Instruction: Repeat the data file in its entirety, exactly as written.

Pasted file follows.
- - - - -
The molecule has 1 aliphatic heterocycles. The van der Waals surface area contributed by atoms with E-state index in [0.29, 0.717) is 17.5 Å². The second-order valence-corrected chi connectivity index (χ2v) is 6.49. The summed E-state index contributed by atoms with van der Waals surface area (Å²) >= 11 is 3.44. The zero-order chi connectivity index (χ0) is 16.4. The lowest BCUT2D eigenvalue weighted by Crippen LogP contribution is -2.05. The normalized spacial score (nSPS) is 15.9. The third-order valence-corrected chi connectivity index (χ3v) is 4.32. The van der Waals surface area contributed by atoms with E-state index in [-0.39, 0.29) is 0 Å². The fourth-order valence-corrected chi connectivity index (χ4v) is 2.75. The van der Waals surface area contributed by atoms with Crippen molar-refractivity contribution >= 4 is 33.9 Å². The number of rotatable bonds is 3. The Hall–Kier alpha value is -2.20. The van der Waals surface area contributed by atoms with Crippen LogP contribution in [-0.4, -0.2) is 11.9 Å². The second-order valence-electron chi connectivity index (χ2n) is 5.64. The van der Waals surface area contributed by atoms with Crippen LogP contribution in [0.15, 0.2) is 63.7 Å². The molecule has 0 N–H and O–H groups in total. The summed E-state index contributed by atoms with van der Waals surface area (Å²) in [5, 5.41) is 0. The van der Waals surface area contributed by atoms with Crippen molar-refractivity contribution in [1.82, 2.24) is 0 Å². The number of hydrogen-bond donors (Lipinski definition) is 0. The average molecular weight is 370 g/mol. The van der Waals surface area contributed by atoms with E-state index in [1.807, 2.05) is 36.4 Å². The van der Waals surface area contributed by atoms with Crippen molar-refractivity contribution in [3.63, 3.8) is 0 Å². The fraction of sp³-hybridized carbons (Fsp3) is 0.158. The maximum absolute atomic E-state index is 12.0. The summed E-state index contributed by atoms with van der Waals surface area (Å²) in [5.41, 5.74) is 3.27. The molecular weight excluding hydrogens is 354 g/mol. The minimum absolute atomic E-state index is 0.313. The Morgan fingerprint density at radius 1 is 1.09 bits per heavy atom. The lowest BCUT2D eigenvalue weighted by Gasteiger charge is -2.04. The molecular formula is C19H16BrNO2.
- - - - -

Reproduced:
The molecule has 1 aliphatic heterocycles. The van der Waals surface area contributed by atoms with E-state index in [0.29, 0.717) is 17.5 Å². The second-order valence-corrected chi connectivity index (χ2v) is 6.49. The summed E-state index contributed by atoms with van der Waals surface area (Å²) >= 11 is 3.44. The zero-order chi connectivity index (χ0) is 16.4. The lowest BCUT2D eigenvalue weighted by Crippen LogP contribution is -2.05. The normalized spacial score (nSPS) is 15.9. The third-order valence-corrected chi connectivity index (χ3v) is 4.32. The van der Waals surface area contributed by atoms with E-state index in [-0.39, 0.29) is 0 Å². The fourth-order valence-corrected chi connectivity index (χ4v) is 2.75. The van der Waals surface area contributed by atoms with Crippen molar-refractivity contribution >= 4 is 33.9 Å². The number of rotatable bonds is 3. The Hall–Kier alpha value is -2.20. The van der Waals surface area contributed by atoms with Crippen LogP contribution in [-0.4, -0.2) is 11.9 Å². The second-order valence-electron chi connectivity index (χ2n) is 5.64. The van der Waals surface area contributed by atoms with Crippen LogP contribution in [0.15, 0.2) is 63.7 Å². The molecule has 0 N–H and O–H groups in total. The summed E-state index contributed by atoms with van der Waals surface area (Å²) in [5, 5.41) is 0. The van der Waals surface area contributed by atoms with Crippen molar-refractivity contribution in [1.82, 2.24) is 0 Å². The number of hydrogen-bond donors (Lipinski definition) is 0. The average molecular weight is 370 g/mol. The van der Waals surface area contributed by atoms with E-state index in [1.807, 2.05) is 36.4 Å². The van der Waals surface area contributed by atoms with Crippen molar-refractivity contribution in [3.63, 3.8) is 0 Å². The fraction of sp³-hybridized carbons (Fsp3) is 0.158. The maximum absolute atomic E-state index is 12.0. The summed E-state index contributed by atoms with van der Waals surface area (Å²) in [5.41, 5.74) is 3.27. The molecular weight excluding hydrogens is 354 g/mol. The minimum absolute atomic E-state index is 0.313. The Morgan fingerprint density at radius 1 is 1.09 bits per heavy atom. The lowest BCUT2D eigenvalue weighted by Gasteiger charge is -2.04. The molecular formula is C19H16BrNO2.